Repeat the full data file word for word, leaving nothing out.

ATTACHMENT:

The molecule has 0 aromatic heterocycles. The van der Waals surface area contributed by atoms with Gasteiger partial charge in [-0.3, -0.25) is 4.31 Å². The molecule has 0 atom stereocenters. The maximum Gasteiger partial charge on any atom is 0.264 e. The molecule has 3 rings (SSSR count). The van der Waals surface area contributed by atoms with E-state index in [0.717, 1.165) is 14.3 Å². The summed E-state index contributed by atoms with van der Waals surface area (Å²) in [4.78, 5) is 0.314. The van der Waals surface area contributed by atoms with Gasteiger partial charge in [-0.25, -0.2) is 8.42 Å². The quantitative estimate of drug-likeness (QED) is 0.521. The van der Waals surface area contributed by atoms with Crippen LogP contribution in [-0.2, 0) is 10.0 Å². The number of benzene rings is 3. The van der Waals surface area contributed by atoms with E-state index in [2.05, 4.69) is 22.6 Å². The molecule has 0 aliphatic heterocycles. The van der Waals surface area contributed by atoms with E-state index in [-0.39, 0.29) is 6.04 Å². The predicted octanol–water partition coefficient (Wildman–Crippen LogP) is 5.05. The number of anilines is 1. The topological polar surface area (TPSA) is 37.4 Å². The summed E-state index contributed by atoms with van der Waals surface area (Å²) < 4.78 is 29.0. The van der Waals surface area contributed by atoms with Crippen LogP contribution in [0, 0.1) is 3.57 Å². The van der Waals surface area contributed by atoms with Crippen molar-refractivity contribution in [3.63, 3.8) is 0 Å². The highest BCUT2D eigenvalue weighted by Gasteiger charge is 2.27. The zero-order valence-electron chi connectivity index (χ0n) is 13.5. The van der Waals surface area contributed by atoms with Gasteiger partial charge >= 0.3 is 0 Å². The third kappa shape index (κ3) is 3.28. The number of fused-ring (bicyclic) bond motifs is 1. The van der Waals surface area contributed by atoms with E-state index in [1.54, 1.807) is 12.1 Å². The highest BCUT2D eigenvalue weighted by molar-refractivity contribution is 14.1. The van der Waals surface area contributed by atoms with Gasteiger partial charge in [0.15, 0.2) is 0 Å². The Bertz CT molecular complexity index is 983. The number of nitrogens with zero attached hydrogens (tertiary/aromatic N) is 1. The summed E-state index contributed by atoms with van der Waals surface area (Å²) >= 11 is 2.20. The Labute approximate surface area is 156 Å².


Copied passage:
The molecule has 0 aromatic heterocycles. The van der Waals surface area contributed by atoms with Gasteiger partial charge in [-0.3, -0.25) is 4.31 Å². The molecule has 0 atom stereocenters. The maximum Gasteiger partial charge on any atom is 0.264 e. The molecule has 3 rings (SSSR count). The van der Waals surface area contributed by atoms with E-state index in [0.717, 1.165) is 14.3 Å². The summed E-state index contributed by atoms with van der Waals surface area (Å²) in [4.78, 5) is 0.314. The van der Waals surface area contributed by atoms with Gasteiger partial charge in [-0.25, -0.2) is 8.42 Å². The quantitative estimate of drug-likeness (QED) is 0.521. The van der Waals surface area contributed by atoms with Crippen LogP contribution in [-0.2, 0) is 10.0 Å². The number of benzene rings is 3. The van der Waals surface area contributed by atoms with E-state index in [2.05, 4.69) is 22.6 Å². The molecule has 0 aliphatic heterocycles. The van der Waals surface area contributed by atoms with E-state index in [-0.39, 0.29) is 6.04 Å². The predicted octanol–water partition coefficient (Wildman–Crippen LogP) is 5.05. The number of anilines is 1. The topological polar surface area (TPSA) is 37.4 Å². The summed E-state index contributed by atoms with van der Waals surface area (Å²) < 4.78 is 29.0. The van der Waals surface area contributed by atoms with Crippen LogP contribution in [0, 0.1) is 3.57 Å². The van der Waals surface area contributed by atoms with Crippen molar-refractivity contribution in [3.63, 3.8) is 0 Å². The highest BCUT2D eigenvalue weighted by Gasteiger charge is 2.27. The zero-order valence-electron chi connectivity index (χ0n) is 13.5. The van der Waals surface area contributed by atoms with Gasteiger partial charge >= 0.3 is 0 Å². The third kappa shape index (κ3) is 3.28. The number of fused-ring (bicyclic) bond motifs is 1. The van der Waals surface area contributed by atoms with E-state index in [1.54, 1.807) is 12.1 Å². The highest BCUT2D eigenvalue weighted by molar-refractivity contribution is 14.1. The van der Waals surface area contributed by atoms with Gasteiger partial charge in [0.15, 0.2) is 0 Å². The Bertz CT molecular complexity index is 983. The number of nitrogens with zero attached hydrogens (tertiary/aromatic N) is 1. The summed E-state index contributed by atoms with van der Waals surface area (Å²) >= 11 is 2.20. The Labute approximate surface area is 156 Å².